My Disney Hall Collection is a combination of opportunity meeting restraint.
It’s often said that if you’re an artist, you have to choose between having a successful career or having a successful relationship. For those of us that try our hand at having both, there’s a constant measuring of what we need to do to produce more quality work and what we need to do to maintain a healthy relationship.
Of course, we’re now in an age where everyone is distracted with the ability to talk, text, message or share photos at all times, so remaining present and actually living in the moment rather than curating and sharing it is a problem no longer unique to artists.
Because it’s so easy for me to slip into these distractions or to simply divert a majority of my attention to looking for photographic opportunities around me where ever I may be, a couple years ago I started putting a quiet cap on my cell phone use and often don’t bother pulling it out until it’s obvious that those I’m with aren’t putting there’s away.
This isn’t to point fingers, I’m nowhere near perfect.
I say this because it was with the thought that I needed to exercise restraint during a date with my wife that I had an opportunity to catch a few shots of the Disney Concert Hall–an admittedly overshot location, but one I love anyways.
We were early for a benefit jazz performance by Ramsey Lewis and had the option to step out of the hall while we waited for the ushers to open the doors for seating and, well…thankfully my wife reached into her purse for her phone.
Hah! Permission granted.
All in all, I only took about 10 photos and to save time processed them completely within my phone, but it allowed me an opportunity to both photograph a building whose architecture I love.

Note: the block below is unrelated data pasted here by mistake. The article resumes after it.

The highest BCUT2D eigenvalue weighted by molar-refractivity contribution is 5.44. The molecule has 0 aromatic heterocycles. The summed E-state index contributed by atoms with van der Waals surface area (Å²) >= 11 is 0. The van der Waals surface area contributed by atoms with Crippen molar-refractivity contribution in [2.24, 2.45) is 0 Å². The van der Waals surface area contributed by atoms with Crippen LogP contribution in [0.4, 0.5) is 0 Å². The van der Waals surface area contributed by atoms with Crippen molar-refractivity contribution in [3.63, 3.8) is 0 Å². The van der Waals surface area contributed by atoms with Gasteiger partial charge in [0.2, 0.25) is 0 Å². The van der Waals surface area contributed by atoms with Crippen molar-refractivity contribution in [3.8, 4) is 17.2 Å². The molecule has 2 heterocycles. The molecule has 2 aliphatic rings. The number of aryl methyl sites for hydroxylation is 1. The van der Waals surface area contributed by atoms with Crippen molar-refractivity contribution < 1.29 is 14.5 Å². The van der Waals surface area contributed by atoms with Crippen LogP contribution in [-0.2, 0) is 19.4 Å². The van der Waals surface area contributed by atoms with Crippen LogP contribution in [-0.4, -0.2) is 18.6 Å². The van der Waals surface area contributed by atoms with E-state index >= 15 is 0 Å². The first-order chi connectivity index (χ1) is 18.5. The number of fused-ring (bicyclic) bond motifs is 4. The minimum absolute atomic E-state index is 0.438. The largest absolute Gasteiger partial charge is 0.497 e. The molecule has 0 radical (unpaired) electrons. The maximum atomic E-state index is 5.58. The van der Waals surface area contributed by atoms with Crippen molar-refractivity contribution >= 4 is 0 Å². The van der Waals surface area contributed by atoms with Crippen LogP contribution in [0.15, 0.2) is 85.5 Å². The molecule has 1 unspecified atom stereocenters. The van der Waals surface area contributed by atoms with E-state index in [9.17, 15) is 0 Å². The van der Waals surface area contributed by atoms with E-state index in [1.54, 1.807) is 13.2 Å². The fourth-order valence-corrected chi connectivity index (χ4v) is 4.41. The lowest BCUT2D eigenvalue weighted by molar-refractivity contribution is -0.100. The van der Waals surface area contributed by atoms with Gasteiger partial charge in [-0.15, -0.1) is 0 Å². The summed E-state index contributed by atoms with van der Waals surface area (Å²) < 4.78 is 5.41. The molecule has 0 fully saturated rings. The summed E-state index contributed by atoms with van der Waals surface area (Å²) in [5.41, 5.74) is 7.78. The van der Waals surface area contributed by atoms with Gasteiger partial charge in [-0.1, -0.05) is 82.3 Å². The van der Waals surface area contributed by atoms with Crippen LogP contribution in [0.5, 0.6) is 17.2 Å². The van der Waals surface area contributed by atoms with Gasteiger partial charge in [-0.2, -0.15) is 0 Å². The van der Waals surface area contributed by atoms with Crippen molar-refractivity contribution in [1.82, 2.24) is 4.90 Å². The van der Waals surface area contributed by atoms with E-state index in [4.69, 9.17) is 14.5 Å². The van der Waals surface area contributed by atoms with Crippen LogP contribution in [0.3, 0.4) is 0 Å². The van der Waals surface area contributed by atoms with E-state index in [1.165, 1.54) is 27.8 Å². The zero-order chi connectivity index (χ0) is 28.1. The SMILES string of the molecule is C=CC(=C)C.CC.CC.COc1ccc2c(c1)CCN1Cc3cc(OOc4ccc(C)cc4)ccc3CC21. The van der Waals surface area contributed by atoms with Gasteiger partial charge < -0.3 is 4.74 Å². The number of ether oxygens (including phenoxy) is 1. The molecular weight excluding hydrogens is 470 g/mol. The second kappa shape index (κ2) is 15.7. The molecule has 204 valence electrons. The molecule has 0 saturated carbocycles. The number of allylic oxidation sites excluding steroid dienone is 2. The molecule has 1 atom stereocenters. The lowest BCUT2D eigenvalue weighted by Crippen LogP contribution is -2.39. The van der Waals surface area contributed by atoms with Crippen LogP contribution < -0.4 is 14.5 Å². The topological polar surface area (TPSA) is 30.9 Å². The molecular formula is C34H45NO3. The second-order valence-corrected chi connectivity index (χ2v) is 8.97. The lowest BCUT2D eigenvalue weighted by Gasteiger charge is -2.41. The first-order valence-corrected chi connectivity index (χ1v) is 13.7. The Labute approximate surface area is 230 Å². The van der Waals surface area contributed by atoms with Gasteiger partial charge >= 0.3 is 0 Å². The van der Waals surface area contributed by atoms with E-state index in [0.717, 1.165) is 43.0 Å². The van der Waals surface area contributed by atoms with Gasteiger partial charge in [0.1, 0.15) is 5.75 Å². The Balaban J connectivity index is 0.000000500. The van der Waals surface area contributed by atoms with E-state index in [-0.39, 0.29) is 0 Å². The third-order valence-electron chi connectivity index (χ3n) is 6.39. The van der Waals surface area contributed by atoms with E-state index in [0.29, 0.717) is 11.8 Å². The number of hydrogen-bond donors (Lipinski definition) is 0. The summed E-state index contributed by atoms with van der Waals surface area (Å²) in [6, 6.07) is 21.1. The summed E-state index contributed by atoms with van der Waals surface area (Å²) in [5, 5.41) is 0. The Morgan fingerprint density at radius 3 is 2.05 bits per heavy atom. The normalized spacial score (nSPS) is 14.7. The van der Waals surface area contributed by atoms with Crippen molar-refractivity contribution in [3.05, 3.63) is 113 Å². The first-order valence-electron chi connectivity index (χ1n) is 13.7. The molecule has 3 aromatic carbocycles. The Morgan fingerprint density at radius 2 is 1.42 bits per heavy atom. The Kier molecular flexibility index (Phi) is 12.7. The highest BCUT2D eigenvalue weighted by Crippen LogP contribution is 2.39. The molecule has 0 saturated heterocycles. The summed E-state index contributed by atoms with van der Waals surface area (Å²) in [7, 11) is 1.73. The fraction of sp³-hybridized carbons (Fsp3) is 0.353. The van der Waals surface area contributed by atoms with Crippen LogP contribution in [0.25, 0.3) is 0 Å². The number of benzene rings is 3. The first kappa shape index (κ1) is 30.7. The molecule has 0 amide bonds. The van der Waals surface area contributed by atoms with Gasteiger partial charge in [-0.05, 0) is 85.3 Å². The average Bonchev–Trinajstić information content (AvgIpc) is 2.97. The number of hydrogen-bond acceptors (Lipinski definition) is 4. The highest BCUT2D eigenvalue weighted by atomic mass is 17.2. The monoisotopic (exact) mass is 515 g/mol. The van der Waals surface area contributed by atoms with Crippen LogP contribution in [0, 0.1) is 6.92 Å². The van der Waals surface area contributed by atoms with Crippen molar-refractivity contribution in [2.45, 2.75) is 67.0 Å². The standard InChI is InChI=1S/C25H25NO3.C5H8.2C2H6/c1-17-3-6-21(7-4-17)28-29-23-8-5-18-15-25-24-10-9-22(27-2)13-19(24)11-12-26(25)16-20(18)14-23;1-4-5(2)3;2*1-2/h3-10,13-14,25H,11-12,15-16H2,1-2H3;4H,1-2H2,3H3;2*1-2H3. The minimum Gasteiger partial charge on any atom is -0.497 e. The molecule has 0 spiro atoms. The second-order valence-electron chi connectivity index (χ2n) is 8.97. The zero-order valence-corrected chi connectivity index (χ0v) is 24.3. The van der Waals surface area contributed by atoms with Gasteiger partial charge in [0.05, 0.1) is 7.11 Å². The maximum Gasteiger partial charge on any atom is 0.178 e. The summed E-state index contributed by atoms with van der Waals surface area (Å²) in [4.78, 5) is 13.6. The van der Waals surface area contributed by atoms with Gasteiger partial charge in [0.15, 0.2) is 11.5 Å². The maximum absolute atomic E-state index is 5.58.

But wait a second, remember that part about the building being overshot?
I can’t tell you how many shots I’ve seen of this building, both from architectural photographers and those shooting flesh and blood models. The shots are freaking everywhere!
So my minimalist approach to how many photos I took was tempered with an attempt to shoot what I haven’t already seen two dozen times.
I figured that I could always delete the obvious trash if I decided two days later that what I first considered a great shot, upon reflection was reminiscent of something dog walkers aren’t supposed to leave behind after the pet takes a squat.
So with the exception of the selfie, this is two of four prints available from that collection. Taken and processed entirely on my cell phone.
I’ve been thinking in terms of abstract photography over the past couple months and these shots kind of fit into that realm for me.
They don’t feel like true architectural photography, at least not like the stuff I follow, but instead, I tried to simply capture the emotional tone of the gently sweeping metal walls.
So what happened after we were let into the theater?
Cell phones made a couple brief appearances, but the evening never felt anything less than a date.
As for the performances, Ramsey Lewis and everyone else that night tore the stage down. They were more than simply musicians, they knew how to put on a show.
For that part however, my cell phone was in pocket.